A Distinguished 2650 Club competitor’s path to regaining champion-level skill and the guns (and gunsmithing) he used to do it.
by Robert Kolesar
In 2013 I started shooting competitive Bullseye (National Rifle Association Precision Pistol) again after a decade of inactivity. Deployments and kids had taken up the time I needed for practice and shooting matches. Reluctantly, I had to leave the U.S. Army Reserve Competitive Marksmanship Program, which had picked up the tab for my guns, ammo, and shooting tours. I’d always intended to return to Bullseye, but my absence was longer than anticipated. Due to not using my shooting skills for several years, I had to re-learn what I thought I “knew” and re-develop muscle memory and fundamentals.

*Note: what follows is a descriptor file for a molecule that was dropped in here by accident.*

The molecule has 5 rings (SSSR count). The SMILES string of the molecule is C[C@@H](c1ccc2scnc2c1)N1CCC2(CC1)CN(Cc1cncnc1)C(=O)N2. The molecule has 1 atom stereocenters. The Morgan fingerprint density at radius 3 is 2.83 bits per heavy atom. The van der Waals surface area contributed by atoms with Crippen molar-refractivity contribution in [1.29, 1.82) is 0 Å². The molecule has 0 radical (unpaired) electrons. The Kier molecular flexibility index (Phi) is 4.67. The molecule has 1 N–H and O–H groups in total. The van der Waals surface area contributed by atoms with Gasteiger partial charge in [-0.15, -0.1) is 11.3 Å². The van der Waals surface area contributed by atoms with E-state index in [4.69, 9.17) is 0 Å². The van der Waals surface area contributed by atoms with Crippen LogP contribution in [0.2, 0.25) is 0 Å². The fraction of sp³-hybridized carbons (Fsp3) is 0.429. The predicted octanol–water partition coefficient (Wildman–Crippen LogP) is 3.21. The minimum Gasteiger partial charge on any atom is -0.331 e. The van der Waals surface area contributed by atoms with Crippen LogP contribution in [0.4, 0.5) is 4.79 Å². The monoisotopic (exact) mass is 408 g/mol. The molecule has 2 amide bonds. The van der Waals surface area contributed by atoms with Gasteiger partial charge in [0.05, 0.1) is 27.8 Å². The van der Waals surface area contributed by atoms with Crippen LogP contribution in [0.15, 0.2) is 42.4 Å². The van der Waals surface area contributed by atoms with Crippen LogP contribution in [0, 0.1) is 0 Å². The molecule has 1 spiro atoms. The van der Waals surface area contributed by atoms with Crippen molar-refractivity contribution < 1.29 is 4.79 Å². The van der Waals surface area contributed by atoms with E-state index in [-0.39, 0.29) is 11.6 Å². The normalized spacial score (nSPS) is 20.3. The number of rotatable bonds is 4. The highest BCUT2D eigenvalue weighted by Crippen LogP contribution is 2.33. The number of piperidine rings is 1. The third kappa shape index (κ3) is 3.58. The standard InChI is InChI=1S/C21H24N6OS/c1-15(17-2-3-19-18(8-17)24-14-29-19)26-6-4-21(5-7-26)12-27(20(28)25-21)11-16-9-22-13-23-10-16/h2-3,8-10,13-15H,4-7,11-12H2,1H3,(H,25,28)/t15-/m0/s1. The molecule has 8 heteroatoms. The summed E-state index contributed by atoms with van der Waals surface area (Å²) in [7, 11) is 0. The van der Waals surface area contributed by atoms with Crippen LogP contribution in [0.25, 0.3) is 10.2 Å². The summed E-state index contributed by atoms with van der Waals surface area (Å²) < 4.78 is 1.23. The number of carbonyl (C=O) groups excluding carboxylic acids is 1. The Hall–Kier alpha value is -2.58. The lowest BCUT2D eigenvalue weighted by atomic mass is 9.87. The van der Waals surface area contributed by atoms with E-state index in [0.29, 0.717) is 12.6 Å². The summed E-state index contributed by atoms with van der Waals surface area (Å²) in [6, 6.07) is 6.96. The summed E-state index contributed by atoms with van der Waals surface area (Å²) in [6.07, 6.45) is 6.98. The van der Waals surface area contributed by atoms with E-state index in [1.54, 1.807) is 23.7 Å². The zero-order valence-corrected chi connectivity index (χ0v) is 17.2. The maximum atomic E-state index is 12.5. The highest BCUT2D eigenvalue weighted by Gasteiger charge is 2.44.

First priority was to figure out what my new goals upon my return would be. I already had pretty much accomplished what I wanted to, so I had to focus on different possibilities. I was also older than during my peak years of competing. I realized that I might never be the pistolero I once was; this was supposed to be a pleasant return to a sport I loved, not an exercise in frustration. So I dialed back on what was attainable and went for what I knew I could accomplish. I ended up concentrating on Civilian Marksmanship Program Service Pistol, plus getting NRA Revolver and CMP .22 Pistol Distinguished. A practice regimen was developed, and my second competitive shooting career was launched.
The USARCMP graciously allowed me to return and shoot with the Service Pistol team, as long as my scores were at the level expected. It took some work, but I was able to generate scores the team needed my first year back. I wasn’t quite where I wanted to be, but I was on my way and shot with the Team my last two years in the Reserve.
Something I had to deal with almost immediately was equipment. Most of my gear had been…
Read more in the August 2020 issue.
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